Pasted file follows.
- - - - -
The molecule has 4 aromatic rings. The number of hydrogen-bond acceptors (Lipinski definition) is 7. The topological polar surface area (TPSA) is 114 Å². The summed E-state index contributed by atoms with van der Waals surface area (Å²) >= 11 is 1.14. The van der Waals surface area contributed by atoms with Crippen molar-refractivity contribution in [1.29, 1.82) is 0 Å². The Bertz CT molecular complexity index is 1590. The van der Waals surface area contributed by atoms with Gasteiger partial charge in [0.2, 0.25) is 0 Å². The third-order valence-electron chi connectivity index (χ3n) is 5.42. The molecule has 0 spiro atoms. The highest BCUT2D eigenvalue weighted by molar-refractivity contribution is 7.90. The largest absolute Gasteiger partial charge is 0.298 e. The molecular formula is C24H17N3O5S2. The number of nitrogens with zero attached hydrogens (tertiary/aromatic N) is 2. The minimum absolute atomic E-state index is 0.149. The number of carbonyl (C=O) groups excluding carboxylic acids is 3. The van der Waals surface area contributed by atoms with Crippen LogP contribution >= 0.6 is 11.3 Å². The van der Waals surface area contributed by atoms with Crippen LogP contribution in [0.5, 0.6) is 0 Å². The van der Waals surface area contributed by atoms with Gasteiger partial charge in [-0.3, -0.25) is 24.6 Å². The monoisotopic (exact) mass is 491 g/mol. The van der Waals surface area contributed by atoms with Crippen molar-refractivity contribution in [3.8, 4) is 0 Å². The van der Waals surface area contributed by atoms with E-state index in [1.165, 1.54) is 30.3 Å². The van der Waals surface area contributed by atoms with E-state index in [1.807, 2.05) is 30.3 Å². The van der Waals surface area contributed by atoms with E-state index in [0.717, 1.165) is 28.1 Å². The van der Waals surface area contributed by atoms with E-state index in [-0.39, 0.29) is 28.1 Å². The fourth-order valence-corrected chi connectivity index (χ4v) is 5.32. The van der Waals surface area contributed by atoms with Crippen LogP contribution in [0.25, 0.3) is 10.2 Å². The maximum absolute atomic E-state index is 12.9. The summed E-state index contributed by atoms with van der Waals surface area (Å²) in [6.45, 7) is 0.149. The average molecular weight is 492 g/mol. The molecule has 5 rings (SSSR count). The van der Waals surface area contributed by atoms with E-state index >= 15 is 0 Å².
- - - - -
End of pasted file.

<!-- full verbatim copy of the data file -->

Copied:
The molecule has 4 aromatic rings. The number of hydrogen-bond acceptors (Lipinski definition) is 7. The topological polar surface area (TPSA) is 114 Å². The summed E-state index contributed by atoms with van der Waals surface area (Å²) >= 11 is 1.14. The van der Waals surface area contributed by atoms with Crippen molar-refractivity contribution in [1.29, 1.82) is 0 Å². The Bertz CT molecular complexity index is 1590. The van der Waals surface area contributed by atoms with Gasteiger partial charge in [0.2, 0.25) is 0 Å². The third-order valence-electron chi connectivity index (χ3n) is 5.42. The molecule has 0 spiro atoms. The highest BCUT2D eigenvalue weighted by molar-refractivity contribution is 7.90. The largest absolute Gasteiger partial charge is 0.298 e. The molecular formula is C24H17N3O5S2. The number of nitrogens with zero attached hydrogens (tertiary/aromatic N) is 2. The minimum absolute atomic E-state index is 0.149. The number of carbonyl (C=O) groups excluding carboxylic acids is 3. The van der Waals surface area contributed by atoms with Crippen LogP contribution >= 0.6 is 11.3 Å². The van der Waals surface area contributed by atoms with Crippen LogP contribution in [0.5, 0.6) is 0 Å². The van der Waals surface area contributed by atoms with Gasteiger partial charge in [-0.3, -0.25) is 24.6 Å². The monoisotopic (exact) mass is 491 g/mol. The van der Waals surface area contributed by atoms with Crippen molar-refractivity contribution in [3.8, 4) is 0 Å². The van der Waals surface area contributed by atoms with E-state index in [1.165, 1.54) is 30.3 Å². The van der Waals surface area contributed by atoms with E-state index in [1.807, 2.05) is 30.3 Å². The van der Waals surface area contributed by atoms with E-state index in [0.717, 1.165) is 28.1 Å². The van der Waals surface area contributed by atoms with E-state index in [-0.39, 0.29) is 28.1 Å². The fourth-order valence-corrected chi connectivity index (χ4v) is 5.32. The van der Waals surface area contributed by atoms with Crippen LogP contribution in [0.25, 0.3) is 10.2 Å². The maximum absolute atomic E-state index is 12.9. The summed E-state index contributed by atoms with van der Waals surface area (Å²) in [6.45, 7) is 0.149. The average molecular weight is 492 g/mol. The molecule has 5 rings (SSSR count). The van der Waals surface area contributed by atoms with E-state index >= 15 is 0 Å².